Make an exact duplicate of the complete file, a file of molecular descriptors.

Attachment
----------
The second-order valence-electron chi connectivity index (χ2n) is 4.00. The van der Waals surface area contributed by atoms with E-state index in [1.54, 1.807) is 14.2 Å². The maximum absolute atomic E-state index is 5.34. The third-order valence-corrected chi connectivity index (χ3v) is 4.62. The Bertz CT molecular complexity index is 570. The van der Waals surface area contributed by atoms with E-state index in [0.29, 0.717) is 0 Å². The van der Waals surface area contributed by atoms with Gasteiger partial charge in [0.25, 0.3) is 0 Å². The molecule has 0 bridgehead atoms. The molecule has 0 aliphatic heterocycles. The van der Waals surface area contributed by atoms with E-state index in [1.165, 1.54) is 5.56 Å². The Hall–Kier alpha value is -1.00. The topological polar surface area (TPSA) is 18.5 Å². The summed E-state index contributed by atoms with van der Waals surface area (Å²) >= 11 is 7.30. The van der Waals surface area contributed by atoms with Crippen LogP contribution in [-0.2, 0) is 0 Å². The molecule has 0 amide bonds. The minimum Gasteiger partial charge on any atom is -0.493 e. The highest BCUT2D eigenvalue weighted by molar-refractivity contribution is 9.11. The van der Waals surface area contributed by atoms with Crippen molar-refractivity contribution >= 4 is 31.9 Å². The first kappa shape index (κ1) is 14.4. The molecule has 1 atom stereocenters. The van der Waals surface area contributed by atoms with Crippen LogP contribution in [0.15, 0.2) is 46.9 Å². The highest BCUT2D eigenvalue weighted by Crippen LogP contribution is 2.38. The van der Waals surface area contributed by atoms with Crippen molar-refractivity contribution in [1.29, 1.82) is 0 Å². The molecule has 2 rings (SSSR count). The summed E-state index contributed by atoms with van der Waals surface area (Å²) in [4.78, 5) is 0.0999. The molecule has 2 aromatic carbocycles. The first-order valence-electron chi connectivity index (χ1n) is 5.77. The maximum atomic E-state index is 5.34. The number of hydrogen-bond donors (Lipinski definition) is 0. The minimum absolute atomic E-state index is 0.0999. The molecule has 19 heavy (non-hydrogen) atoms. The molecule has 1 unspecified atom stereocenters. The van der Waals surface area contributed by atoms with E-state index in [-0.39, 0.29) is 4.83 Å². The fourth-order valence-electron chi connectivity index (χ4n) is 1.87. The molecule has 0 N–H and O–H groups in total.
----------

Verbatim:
The second-order valence-electron chi connectivity index (χ2n) is 4.00. The van der Waals surface area contributed by atoms with E-state index in [1.54, 1.807) is 14.2 Å². The maximum absolute atomic E-state index is 5.34. The third-order valence-corrected chi connectivity index (χ3v) is 4.62. The Bertz CT molecular complexity index is 570. The van der Waals surface area contributed by atoms with E-state index in [0.29, 0.717) is 0 Å². The van der Waals surface area contributed by atoms with Gasteiger partial charge in [0.25, 0.3) is 0 Å². The molecule has 0 bridgehead atoms. The molecule has 0 aliphatic heterocycles. The van der Waals surface area contributed by atoms with E-state index in [1.165, 1.54) is 5.56 Å². The Hall–Kier alpha value is -1.00. The topological polar surface area (TPSA) is 18.5 Å². The summed E-state index contributed by atoms with van der Waals surface area (Å²) >= 11 is 7.30. The van der Waals surface area contributed by atoms with Crippen LogP contribution in [-0.2, 0) is 0 Å². The molecule has 0 amide bonds. The minimum Gasteiger partial charge on any atom is -0.493 e. The highest BCUT2D eigenvalue weighted by molar-refractivity contribution is 9.11. The van der Waals surface area contributed by atoms with Crippen molar-refractivity contribution >= 4 is 31.9 Å². The first kappa shape index (κ1) is 14.4. The molecule has 1 atom stereocenters. The van der Waals surface area contributed by atoms with Crippen LogP contribution in [0.15, 0.2) is 46.9 Å². The highest BCUT2D eigenvalue weighted by Crippen LogP contribution is 2.38. The van der Waals surface area contributed by atoms with Crippen molar-refractivity contribution in [1.29, 1.82) is 0 Å². The molecule has 2 rings (SSSR count). The summed E-state index contributed by atoms with van der Waals surface area (Å²) in [4.78, 5) is 0.0999. The molecule has 2 aromatic carbocycles. The first-order valence-electron chi connectivity index (χ1n) is 5.77. The maximum atomic E-state index is 5.34. The number of hydrogen-bond donors (Lipinski definition) is 0. The minimum absolute atomic E-state index is 0.0999. The molecule has 19 heavy (non-hydrogen) atoms. The molecule has 1 unspecified atom stereocenters. The van der Waals surface area contributed by atoms with E-state index in [-0.39, 0.29) is 4.83 Å². The fourth-order valence-electron chi connectivity index (χ4n) is 1.87. The molecule has 0 N–H and O–H groups in total.